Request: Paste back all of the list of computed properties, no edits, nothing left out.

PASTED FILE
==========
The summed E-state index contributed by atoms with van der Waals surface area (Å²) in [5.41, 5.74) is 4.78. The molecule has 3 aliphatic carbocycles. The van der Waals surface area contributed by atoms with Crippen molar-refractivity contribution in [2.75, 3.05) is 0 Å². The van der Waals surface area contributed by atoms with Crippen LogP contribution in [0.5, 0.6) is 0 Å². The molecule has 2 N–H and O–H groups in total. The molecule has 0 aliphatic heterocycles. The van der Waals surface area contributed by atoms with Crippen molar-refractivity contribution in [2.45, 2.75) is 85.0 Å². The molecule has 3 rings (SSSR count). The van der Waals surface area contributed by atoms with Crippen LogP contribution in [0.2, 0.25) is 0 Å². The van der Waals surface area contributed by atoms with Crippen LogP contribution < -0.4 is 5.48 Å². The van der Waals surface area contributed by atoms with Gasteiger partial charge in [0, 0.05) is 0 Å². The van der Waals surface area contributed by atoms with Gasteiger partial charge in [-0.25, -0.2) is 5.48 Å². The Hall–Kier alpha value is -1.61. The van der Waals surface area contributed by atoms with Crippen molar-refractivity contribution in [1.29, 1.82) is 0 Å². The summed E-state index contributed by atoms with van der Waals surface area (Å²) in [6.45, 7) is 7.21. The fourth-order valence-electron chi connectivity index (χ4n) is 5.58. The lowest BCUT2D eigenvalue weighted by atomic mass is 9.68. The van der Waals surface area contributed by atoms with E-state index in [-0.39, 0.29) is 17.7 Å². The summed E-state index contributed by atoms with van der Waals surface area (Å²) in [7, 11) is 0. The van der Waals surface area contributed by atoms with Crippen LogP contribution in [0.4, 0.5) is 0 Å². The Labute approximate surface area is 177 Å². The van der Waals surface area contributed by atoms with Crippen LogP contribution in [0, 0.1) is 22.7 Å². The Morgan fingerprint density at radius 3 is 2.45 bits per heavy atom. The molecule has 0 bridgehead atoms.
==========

The summed E-state index contributed by atoms with van der Waals surface area (Å²) in [5.41, 5.74) is 4.78. The molecule has 3 aliphatic carbocycles. The van der Waals surface area contributed by atoms with Crippen molar-refractivity contribution in [2.75, 3.05) is 0 Å². The van der Waals surface area contributed by atoms with Crippen LogP contribution in [0.5, 0.6) is 0 Å². The molecule has 2 N–H and O–H groups in total. The molecule has 0 aliphatic heterocycles. The van der Waals surface area contributed by atoms with Crippen molar-refractivity contribution in [2.45, 2.75) is 85.0 Å². The molecule has 3 rings (SSSR count). The van der Waals surface area contributed by atoms with Crippen LogP contribution in [0.2, 0.25) is 0 Å². The van der Waals surface area contributed by atoms with Crippen LogP contribution < -0.4 is 5.48 Å². The van der Waals surface area contributed by atoms with Gasteiger partial charge in [0, 0.05) is 0 Å². The van der Waals surface area contributed by atoms with Gasteiger partial charge in [-0.25, -0.2) is 5.48 Å². The Hall–Kier alpha value is -1.61. The van der Waals surface area contributed by atoms with Crippen molar-refractivity contribution in [1.29, 1.82) is 0 Å². The summed E-state index contributed by atoms with van der Waals surface area (Å²) in [6.45, 7) is 7.21. The fourth-order valence-electron chi connectivity index (χ4n) is 5.58. The lowest BCUT2D eigenvalue weighted by atomic mass is 9.68. The van der Waals surface area contributed by atoms with E-state index in [-0.39, 0.29) is 17.7 Å². The summed E-state index contributed by atoms with van der Waals surface area (Å²) in [7, 11) is 0. The van der Waals surface area contributed by atoms with Crippen LogP contribution in [0.4, 0.5) is 0 Å². The Labute approximate surface area is 177 Å². The van der Waals surface area contributed by atoms with Crippen LogP contribution in [0, 0.1) is 22.7 Å². The Morgan fingerprint density at radius 3 is 2.45 bits per heavy atom. The molecule has 0 bridgehead atoms.